3 Min Read
* Hearing to feature top exchange, bank officials
* Senators to explore rules for high-speed trading
* Sen. Reed called for review after Knight, Nasdaq glitches
* Senators also expected to ask about SEC's security lapse
* SEC had left sensitive data on unencrypted laptops
By Sarah N. Lynch
WASHINGTON, Dec 11 (Reuters) - A U.S. Senate banking subcommittee will hold a hearing next Tuesday to examine whether regulators should impose new rules to protect markets from glitches in a world of high-speed computerized trading.
The event will mark the latest hearing on the issue to be called by Rhode Island Democrat Jack Reed, who chairs the Senate Banking subcommittee on securities.
Reed pledged in September to take a closer look at the safety and soundness of the equity markets following a string of high-profile technology errors, including Nasdaq's botched handling of the Facebook IPO and Knight Capital's $440 million in losses due to a software error. [I.D. nL1E8KK7WO]
Those events, he said at the time, raise serious questions about whether regulations have kept pace with changing technology in the marketplace.
The Securities and Exchange Commission is also in the process of reviewing potential new regulations, such as a "kill switch" mechanism that can shut off access to the market before a glitch can have a ripple effect.
Exchange officials scheduled to testify next week include New York Stock Exchange Chief Operating Officer Lawrence Leibowitz and Nasdaq OMX's Vice President of Transaction Services Eric Noll, as well as executives from Credit Suisse and ITG.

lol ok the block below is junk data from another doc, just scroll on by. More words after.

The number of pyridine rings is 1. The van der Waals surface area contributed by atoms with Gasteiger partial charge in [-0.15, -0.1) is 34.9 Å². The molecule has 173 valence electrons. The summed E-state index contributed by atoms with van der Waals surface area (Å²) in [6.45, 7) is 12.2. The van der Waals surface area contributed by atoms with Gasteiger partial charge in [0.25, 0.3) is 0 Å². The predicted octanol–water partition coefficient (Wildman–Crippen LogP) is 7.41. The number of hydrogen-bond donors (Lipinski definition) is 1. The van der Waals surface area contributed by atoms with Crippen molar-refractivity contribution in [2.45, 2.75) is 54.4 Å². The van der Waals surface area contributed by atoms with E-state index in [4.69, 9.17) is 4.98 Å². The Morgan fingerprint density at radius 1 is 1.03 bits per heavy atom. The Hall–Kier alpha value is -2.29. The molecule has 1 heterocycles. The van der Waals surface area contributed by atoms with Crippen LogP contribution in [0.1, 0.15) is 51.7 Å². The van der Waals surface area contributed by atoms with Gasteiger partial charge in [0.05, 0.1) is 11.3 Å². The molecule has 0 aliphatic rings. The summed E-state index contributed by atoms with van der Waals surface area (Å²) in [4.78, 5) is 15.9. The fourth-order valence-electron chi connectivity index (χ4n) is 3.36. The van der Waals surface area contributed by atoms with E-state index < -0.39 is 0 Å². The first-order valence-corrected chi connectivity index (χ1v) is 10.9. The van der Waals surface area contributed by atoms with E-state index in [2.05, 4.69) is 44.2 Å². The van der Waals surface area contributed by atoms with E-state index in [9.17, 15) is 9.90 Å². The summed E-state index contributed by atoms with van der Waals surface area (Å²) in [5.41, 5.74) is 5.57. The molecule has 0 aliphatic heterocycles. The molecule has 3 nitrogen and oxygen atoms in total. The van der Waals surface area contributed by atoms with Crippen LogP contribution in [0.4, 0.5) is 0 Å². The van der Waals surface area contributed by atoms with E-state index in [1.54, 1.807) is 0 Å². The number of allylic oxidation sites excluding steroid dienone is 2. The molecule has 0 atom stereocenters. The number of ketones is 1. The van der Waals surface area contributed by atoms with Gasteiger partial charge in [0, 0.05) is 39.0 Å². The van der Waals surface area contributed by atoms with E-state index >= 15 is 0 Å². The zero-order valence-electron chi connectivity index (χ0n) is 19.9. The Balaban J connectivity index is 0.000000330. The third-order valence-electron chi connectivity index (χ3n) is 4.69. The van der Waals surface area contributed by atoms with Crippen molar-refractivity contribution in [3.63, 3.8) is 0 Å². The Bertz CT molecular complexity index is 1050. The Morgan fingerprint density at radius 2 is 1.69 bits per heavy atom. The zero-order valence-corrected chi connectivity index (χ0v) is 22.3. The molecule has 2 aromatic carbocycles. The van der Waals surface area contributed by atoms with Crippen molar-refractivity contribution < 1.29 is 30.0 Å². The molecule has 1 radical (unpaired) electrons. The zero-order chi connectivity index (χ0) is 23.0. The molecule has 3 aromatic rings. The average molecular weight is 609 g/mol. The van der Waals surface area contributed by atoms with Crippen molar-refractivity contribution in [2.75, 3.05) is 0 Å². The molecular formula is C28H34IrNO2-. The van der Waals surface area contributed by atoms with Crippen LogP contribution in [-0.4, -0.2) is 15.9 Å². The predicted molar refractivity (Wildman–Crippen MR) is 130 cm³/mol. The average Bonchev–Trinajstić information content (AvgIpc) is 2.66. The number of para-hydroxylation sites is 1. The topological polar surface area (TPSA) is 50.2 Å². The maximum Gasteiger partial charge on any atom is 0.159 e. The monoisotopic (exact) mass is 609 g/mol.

In addition to looking at issues raised by automated trading, some U.S senators are also expected to ask questions about the SEC's failure to encrypt some computers containing highly sensitive stock exchange data, according to a Senate Democratic aide.
The security lapses were detailed in a non-public Aug. 30 report by Interim Inspector General Jon Rymer. The report has been reviewed by Reuters.
The report found that some staff in the SEC's Trading and Markets Division did not encrypt computers, iPads and other devices containing confidential data from the exchanges and clearing agencies they were overseeing.
Those employees were responsible for reviewing the cyber security policies and practices at the exchanges. They urged exchanges to tighten cyber protections at the same time they were using unprotected computers.
The SEC has said there is no evidence any data was compromised, and that two of the employees responsible have left the agency.
However, exchanges remain worried, partly because the inspector general's report says only "several select laptops" of 28 were tested for potential breaches.
The New York Stock Exchange has gone so far as to hire former Homeland Security Secretary Michael Chertoff to dig deeper into the matter. [I.D. nL1E8MG95K]